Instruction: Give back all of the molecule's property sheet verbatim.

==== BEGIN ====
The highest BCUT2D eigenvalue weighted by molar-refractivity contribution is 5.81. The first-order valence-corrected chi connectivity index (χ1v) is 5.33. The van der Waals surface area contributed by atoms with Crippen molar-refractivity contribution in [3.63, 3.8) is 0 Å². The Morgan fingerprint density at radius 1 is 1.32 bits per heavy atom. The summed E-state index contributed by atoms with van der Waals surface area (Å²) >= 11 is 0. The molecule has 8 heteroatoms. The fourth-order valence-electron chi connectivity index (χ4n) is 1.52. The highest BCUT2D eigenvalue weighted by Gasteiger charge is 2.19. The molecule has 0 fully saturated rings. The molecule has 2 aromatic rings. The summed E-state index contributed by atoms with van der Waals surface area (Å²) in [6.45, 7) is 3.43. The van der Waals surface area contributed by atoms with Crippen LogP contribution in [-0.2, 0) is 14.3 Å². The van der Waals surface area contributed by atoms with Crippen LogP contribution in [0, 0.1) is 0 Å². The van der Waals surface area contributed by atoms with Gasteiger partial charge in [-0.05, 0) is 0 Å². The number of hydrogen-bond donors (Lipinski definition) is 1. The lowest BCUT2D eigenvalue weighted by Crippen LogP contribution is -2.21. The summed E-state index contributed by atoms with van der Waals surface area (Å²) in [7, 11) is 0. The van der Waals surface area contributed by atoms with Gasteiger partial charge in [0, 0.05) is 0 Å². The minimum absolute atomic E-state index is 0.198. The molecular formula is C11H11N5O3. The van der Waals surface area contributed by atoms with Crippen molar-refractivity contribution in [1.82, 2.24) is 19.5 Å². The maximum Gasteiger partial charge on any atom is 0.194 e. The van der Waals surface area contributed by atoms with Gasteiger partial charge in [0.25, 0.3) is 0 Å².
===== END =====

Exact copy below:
The highest BCUT2D eigenvalue weighted by molar-refractivity contribution is 5.81. The first-order valence-corrected chi connectivity index (χ1v) is 5.33. The van der Waals surface area contributed by atoms with Crippen molar-refractivity contribution in [3.63, 3.8) is 0 Å². The Morgan fingerprint density at radius 1 is 1.32 bits per heavy atom. The summed E-state index contributed by atoms with van der Waals surface area (Å²) >= 11 is 0. The molecule has 8 heteroatoms. The fourth-order valence-electron chi connectivity index (χ4n) is 1.52. The highest BCUT2D eigenvalue weighted by Gasteiger charge is 2.19. The molecule has 0 fully saturated rings. The molecule has 2 aromatic rings. The summed E-state index contributed by atoms with van der Waals surface area (Å²) in [6.45, 7) is 3.43. The van der Waals surface area contributed by atoms with Crippen LogP contribution in [-0.2, 0) is 14.3 Å². The van der Waals surface area contributed by atoms with Crippen LogP contribution in [0, 0.1) is 0 Å². The van der Waals surface area contributed by atoms with Gasteiger partial charge in [-0.05, 0) is 0 Å². The number of hydrogen-bond donors (Lipinski definition) is 1. The lowest BCUT2D eigenvalue weighted by Crippen LogP contribution is -2.21. The summed E-state index contributed by atoms with van der Waals surface area (Å²) in [7, 11) is 0. The van der Waals surface area contributed by atoms with Gasteiger partial charge in [0, 0.05) is 0 Å². The minimum absolute atomic E-state index is 0.198. The molecular formula is C11H11N5O3. The van der Waals surface area contributed by atoms with Crippen molar-refractivity contribution in [1.82, 2.24) is 19.5 Å². The maximum Gasteiger partial charge on any atom is 0.194 e. The van der Waals surface area contributed by atoms with Gasteiger partial charge in [0.25, 0.3) is 0 Å².